They departed, and saw the stranded p. 66 carcass of a white whale. They passed it by. The foolish brother said again, "Let us eat!" The eldest brother again gave him a scolding, and said thus [spoke to him]: "What do you want, you greedy one?" They passed by it again. Then they found the stranded carcass of a walrus. They ate a full meal of it.

 After that they travelled a little longer, and then landed. They brought their boat to the shore and buried it in the sand, so that it was not to be seen. Then they slept. They awoke (in the morning), and, lo! a man was walking along the shore. He was full of fear. Now he would come near, and again he would flee.

 The foolish brother was quite eager. He said, "Let me catch him!" The eldest one said, "Wait, wait!" They were keeping him back like a dog. Then the other man approached again. The foolish one rushed at him. This foolish brother was also very strong. "Oh, let us kill him!" — "Wait a bit! We will question him first." They kept him down on the ground. Then they asked him, "Are your people numerous?" — "Yes!" — "Have you strong men?" — "Yes, one strong man, and he does much violence. He takes away everybody's provisions." — "Oh, do not tell him about us! We will visit him."

 Evening came again. They sent the foolish one to get provisions. He went, and stole provisions from a cache. He came back and brought a load of whale-skin, ever so big. "Eġeġeġei´, I was almost up to their houses!" — "What did you do that for? Do you p. 67 want to die?" Thus spoke the eldest brother, as before.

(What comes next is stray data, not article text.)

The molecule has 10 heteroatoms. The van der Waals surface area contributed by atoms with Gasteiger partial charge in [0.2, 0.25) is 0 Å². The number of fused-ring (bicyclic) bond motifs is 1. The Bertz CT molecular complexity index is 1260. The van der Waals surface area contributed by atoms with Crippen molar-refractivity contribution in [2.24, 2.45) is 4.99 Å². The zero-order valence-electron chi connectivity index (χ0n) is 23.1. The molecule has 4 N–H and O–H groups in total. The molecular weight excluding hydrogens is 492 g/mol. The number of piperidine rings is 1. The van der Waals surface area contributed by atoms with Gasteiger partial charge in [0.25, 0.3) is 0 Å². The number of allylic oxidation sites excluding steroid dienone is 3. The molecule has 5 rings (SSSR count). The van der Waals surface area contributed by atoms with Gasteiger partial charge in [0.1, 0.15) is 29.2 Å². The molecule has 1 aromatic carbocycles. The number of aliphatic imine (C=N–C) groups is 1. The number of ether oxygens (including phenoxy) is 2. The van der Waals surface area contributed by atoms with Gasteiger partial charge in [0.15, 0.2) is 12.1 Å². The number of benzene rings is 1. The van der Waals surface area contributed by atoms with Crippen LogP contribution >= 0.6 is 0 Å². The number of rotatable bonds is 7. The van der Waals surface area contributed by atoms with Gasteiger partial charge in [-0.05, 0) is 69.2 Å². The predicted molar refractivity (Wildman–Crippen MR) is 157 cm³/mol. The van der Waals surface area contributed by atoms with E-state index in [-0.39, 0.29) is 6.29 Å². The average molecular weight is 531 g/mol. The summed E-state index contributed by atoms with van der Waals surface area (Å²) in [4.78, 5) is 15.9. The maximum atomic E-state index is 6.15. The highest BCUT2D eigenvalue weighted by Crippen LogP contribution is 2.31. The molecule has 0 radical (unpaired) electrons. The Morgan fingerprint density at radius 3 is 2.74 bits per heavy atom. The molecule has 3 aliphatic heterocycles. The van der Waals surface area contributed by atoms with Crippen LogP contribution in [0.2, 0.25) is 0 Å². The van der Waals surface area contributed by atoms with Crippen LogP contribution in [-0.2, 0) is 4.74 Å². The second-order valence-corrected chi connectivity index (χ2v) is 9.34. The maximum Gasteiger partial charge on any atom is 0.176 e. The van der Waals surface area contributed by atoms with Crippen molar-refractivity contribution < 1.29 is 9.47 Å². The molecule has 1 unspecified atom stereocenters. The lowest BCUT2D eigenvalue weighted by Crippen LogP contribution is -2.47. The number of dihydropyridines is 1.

Morning came. A man from that place paddled out in a canoe. The canoe was quite large. He caught many seals. They looked into his canoe, and the canoe was filled [separate boat] (with seals), among them thong-seals. "Halloo! haul me up on shore!" The people did not hear. So he landed. He was very angry. He carried a walrus-penis. With this he began to strike about among all the people there, the neighbors.

 Then he went back to the canoe. "Haul me up on shore!" Of course the people knew better now. So the entire number went to the seashore. He was taking the thong-seals with one hand, [with a single hand,] and, sitting in the canoe, was hurling them ashore. So strong was he.

 The foolish one said, "Oh, indeed! I shall be able to manage him all right." — "Now, there! be quiet, will you?" They came there in the evening. A big jaw-bone house was standing there. The house-master was squirming upon his back in the inner room. Then he saw them. "O guests!" — "Yes!" — "To-morrow we will arrange a thanks-giving ceremonial."